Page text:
Anti-Islamic ad claiming “it’s not Islamophobia, it’s Islamorealism” goes up in NY train stations

(CBS/AP)  An anti-Islamic advertisement has gone up at several Metro-North Railroad stations in Westchester County.

It reads: “It’s not Islamophobia, it’s Islamorealism.”

The signs were paid for by the American Freedom Defense Initiative, an organization ran by blogger and political activist Pamela Geller. It associates Islam with 19,250 terrorist attacks carried out by extremists since the 9/11. She told CBS radio station 1010 WINS in New York that the sign is intended to tell people that it is not “Islamophobic’ to oppose jihad terror.”

“The ad is just stating a fact. There have been well over 19,000 jihadi attacks since 9/11,” Geller said. “People need to know this. Obviously, everybody is surprised by this number and I think that’s part of the reason why we need to run these ads. People need to know this is going on across the world.”

The Metropolitan Transpiration Authority in New York (MTA) said it doesn’t support the sentiment displayed in the ad but doesn’t bar advertising based on content, according to CBS station WCBS in New York.

WCBS also reported that the American Freedom Defense Initiative previously attempted to place another ad with the MTA that had a picture of a mosque next to a plane flying toward the World Trade towers with the words “Why There?” In a decision earlier this summer, the federal court declared that the MTA would be violating the American Freedom Defense Initiative’s First Amendment rights if they blocked that ad, according to CBS radio station WCBS 880 in New York.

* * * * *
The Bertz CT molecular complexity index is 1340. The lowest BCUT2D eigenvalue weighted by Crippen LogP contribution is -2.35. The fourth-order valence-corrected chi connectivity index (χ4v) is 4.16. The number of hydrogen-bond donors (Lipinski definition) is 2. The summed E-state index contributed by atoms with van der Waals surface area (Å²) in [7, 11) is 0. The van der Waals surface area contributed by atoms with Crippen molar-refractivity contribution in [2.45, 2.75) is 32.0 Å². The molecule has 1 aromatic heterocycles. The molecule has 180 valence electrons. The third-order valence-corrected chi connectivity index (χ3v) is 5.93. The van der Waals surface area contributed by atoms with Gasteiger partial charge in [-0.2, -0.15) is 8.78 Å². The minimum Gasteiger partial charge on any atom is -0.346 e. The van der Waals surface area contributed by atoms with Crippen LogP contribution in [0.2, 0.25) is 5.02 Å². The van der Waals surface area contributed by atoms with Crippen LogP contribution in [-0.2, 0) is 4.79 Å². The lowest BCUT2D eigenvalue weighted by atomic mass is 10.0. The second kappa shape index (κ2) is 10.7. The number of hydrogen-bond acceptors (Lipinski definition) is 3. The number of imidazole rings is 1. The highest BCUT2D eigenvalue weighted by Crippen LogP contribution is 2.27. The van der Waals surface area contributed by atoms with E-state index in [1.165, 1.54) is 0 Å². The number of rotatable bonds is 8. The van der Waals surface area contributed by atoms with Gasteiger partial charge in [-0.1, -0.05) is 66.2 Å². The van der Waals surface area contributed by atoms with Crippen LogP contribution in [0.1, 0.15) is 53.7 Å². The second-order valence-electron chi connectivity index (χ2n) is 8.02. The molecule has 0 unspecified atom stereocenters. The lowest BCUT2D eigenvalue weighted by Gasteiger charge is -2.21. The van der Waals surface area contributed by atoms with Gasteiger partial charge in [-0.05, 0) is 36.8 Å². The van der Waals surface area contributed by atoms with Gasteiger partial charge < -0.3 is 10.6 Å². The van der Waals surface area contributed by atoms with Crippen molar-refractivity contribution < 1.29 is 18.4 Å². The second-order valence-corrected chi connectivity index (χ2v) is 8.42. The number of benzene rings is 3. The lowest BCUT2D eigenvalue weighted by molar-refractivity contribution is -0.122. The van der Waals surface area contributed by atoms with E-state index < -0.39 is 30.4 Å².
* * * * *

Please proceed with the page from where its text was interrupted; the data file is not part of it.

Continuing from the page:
The AFDI’s Pamela Gellar argues that the ad isn’t offensive at all and simply points out facts. “It is, as the ad says, Islamorealistic.” But at least one prominent pro-Israel group disagrees. In a statement to NBC4, the Anti Defamation League said, “We believe these ads are highly offensive and inflammatory. Pro-Israel doesn’t mean anti-Muslim.”

Last month, pro-Palestinian and pro-Israel ads appeared at Metro-North stations.

MTA Chairman and CEO Joseph Lhota said the agency may discuss its policies on political ads in September.